A mother’s efforts to memorialize her son’s heroics on Sept. 11, 2001 and wipe away early suspicions that he was a terrorist are slowly coming to fruition.
Talat Hamdani, 61, has spent over a decade battling the perception that her son, Mohammed Salman Hamdani, was anything less than the 23-year-old NYPD cadet who rushed to help at the World Trade Center that fateful day. He’ll be one step closer to full recognition for his heroics this spring, when a proposed renaming of 204th Street at 35th Avenue in Hamdani’s honor will come before the City Council.
Community Board 11 voted unanimously for the renaming on Feb. 4, moving the proposal on to Councilman Dan Halloran (R-Whitestone).
“We the people do have the power to rectify,” Talat Hamdani said. “This is democracy at work. I’m happy, but yet it’s not over.”
The Pakistani American from Bayside rushed to the World Trade Center when he saw smoke billowing from the towers, and died helping that day. Yet the immediate response by authorities was to investigate his whereabouts, suspecting he was part of the terror network responsible for the attack until his remains were later found at Ground Zero. He was buried with full honors from the Police Department, and lauded as a hero by Commissioner Ray Kelly.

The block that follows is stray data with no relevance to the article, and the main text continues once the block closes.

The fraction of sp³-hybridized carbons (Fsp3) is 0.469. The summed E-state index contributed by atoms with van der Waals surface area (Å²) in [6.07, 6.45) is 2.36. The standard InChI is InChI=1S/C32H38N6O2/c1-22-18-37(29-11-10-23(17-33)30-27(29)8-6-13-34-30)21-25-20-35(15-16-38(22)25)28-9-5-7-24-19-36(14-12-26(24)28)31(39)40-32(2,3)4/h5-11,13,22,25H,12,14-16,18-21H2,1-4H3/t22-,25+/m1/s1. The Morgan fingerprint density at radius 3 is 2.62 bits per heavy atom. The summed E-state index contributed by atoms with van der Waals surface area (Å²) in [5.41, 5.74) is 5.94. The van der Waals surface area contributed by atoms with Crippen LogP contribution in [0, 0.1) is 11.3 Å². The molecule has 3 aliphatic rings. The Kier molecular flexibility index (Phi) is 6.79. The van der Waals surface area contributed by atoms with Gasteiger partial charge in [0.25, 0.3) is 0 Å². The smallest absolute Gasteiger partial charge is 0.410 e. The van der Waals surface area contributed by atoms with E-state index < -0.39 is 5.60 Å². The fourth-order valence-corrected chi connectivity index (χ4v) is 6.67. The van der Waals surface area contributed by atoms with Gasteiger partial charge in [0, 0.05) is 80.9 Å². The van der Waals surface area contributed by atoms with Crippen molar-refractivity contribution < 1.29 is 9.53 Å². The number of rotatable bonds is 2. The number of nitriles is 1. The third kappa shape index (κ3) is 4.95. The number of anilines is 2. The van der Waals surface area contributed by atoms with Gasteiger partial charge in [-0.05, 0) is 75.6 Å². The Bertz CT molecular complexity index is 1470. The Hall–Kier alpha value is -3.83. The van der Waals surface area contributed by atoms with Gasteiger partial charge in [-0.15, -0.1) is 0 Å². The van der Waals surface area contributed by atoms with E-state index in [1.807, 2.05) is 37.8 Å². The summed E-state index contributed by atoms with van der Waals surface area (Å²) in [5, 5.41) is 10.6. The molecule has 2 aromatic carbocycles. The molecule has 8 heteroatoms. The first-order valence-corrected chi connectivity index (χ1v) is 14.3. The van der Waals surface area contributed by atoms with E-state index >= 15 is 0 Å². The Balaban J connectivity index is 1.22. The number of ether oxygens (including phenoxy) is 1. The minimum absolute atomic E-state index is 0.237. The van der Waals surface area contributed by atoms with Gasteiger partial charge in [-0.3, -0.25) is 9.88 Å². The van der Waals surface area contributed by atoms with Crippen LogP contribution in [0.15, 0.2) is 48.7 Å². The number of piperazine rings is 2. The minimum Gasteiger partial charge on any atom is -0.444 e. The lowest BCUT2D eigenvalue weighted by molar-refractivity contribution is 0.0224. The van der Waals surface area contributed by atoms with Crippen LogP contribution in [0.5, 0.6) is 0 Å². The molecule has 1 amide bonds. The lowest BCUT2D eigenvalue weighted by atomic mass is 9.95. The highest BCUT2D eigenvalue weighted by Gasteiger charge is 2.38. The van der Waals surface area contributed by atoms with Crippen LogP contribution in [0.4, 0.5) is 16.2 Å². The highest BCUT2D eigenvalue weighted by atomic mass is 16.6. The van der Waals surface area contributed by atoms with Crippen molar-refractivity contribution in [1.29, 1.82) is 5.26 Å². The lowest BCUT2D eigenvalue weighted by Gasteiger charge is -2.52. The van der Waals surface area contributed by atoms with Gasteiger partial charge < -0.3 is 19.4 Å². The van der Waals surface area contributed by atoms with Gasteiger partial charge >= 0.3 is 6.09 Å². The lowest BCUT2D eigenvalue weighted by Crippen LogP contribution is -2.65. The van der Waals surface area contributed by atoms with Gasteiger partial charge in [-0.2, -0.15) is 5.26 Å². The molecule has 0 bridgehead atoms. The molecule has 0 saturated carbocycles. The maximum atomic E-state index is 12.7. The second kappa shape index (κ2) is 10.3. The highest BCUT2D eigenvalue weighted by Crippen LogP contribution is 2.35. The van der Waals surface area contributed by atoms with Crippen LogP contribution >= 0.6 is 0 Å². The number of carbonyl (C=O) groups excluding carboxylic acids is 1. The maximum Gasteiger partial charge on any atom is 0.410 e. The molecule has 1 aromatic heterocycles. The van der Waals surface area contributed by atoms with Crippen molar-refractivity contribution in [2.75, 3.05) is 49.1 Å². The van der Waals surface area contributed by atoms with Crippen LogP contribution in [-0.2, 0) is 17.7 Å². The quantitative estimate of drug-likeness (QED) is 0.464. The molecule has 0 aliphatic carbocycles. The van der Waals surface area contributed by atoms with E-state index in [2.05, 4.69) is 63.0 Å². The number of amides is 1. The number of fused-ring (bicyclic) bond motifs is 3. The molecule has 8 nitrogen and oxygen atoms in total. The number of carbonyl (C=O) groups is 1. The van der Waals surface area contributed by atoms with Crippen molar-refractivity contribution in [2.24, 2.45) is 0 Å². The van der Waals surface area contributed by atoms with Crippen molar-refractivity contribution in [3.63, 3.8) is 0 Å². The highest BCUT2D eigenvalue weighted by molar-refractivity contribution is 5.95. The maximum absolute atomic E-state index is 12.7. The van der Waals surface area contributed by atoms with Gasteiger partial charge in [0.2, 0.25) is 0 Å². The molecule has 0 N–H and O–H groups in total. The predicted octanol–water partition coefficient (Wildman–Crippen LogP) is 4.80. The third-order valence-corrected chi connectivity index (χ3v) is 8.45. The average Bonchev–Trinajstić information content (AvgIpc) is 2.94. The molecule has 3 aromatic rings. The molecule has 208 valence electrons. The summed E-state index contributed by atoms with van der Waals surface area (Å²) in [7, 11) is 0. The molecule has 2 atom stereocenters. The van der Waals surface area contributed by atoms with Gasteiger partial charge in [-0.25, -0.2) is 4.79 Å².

But at the 9/11 Memorial, Salman’s name resides along the South Tower’s perimeter, in a veritable purgatory among those whose connections to that fateful day were tenuous or hard to define.
Talat wants her son’s name moved to be among the first responders who died helping others that day. The renaming is solace, however small, but helps build her case.
“It is an injustice,” she said. “I think this event, the naming of the street, is going to send a strong message to the whole city.”
Halloran said he will bring the renaming before the Council in March.
“Mohammed Salman Hamdani made the ultimate sacrifice on 9/11,” he said in a statement. “An NYPD cadet and EMT, he entered the Twin Towers not because he had to but because he chose to dedicate his life to helping people. My cousin, Lt. Vincent Halloran, made the same sacrifice and I know Salman’s family feels both pride and sorrow for their loss. The city must recognize these great heroes, who gave their lives to save others. A street renaming is a very small but appropriate recognition of his bravery.”